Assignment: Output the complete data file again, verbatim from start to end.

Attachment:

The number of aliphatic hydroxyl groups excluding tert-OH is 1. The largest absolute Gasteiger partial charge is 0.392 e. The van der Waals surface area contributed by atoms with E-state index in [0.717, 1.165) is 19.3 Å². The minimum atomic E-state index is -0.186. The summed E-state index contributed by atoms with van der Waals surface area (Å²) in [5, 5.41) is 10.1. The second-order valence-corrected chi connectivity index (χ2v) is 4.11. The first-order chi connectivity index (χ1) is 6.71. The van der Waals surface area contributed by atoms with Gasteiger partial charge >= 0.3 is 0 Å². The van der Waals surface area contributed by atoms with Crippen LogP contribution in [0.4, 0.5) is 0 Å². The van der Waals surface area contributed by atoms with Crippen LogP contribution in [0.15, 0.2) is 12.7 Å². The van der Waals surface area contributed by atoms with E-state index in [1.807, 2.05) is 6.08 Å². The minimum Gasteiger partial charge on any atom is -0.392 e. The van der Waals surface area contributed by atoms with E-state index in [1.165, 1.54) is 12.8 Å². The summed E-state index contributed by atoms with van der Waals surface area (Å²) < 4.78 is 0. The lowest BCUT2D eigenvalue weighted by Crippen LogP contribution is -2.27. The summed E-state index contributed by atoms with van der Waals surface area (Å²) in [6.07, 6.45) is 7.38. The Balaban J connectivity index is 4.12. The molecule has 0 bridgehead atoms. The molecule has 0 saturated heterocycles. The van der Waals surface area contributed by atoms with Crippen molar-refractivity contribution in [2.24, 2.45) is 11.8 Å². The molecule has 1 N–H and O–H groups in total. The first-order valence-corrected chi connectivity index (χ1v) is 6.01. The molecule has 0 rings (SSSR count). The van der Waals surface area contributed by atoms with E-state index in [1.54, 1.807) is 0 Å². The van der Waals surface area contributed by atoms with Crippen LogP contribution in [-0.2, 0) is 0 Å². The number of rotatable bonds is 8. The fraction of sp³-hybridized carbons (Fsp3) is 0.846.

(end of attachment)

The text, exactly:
The number of aliphatic hydroxyl groups excluding tert-OH is 1. The largest absolute Gasteiger partial charge is 0.392 e. The van der Waals surface area contributed by atoms with E-state index in [0.717, 1.165) is 19.3 Å². The minimum atomic E-state index is -0.186. The summed E-state index contributed by atoms with van der Waals surface area (Å²) in [5, 5.41) is 10.1. The second-order valence-corrected chi connectivity index (χ2v) is 4.11. The first-order chi connectivity index (χ1) is 6.71. The van der Waals surface area contributed by atoms with Gasteiger partial charge >= 0.3 is 0 Å². The van der Waals surface area contributed by atoms with Crippen LogP contribution in [0.4, 0.5) is 0 Å². The van der Waals surface area contributed by atoms with Crippen LogP contribution in [0.15, 0.2) is 12.7 Å². The van der Waals surface area contributed by atoms with E-state index in [1.807, 2.05) is 6.08 Å². The minimum Gasteiger partial charge on any atom is -0.392 e. The van der Waals surface area contributed by atoms with E-state index in [1.165, 1.54) is 12.8 Å². The summed E-state index contributed by atoms with van der Waals surface area (Å²) < 4.78 is 0. The lowest BCUT2D eigenvalue weighted by Crippen LogP contribution is -2.27. The summed E-state index contributed by atoms with van der Waals surface area (Å²) in [6.07, 6.45) is 7.38. The Balaban J connectivity index is 4.12. The molecule has 0 bridgehead atoms. The molecule has 0 saturated heterocycles. The van der Waals surface area contributed by atoms with Crippen molar-refractivity contribution in [2.24, 2.45) is 11.8 Å². The molecule has 1 N–H and O–H groups in total. The first-order valence-corrected chi connectivity index (χ1v) is 6.01. The molecule has 0 rings (SSSR count). The van der Waals surface area contributed by atoms with E-state index in [1.54, 1.807) is 0 Å². The van der Waals surface area contributed by atoms with Crippen LogP contribution in [-0.2, 0) is 0 Å². The number of rotatable bonds is 8. The fraction of sp³-hybridized carbons (Fsp3) is 0.846.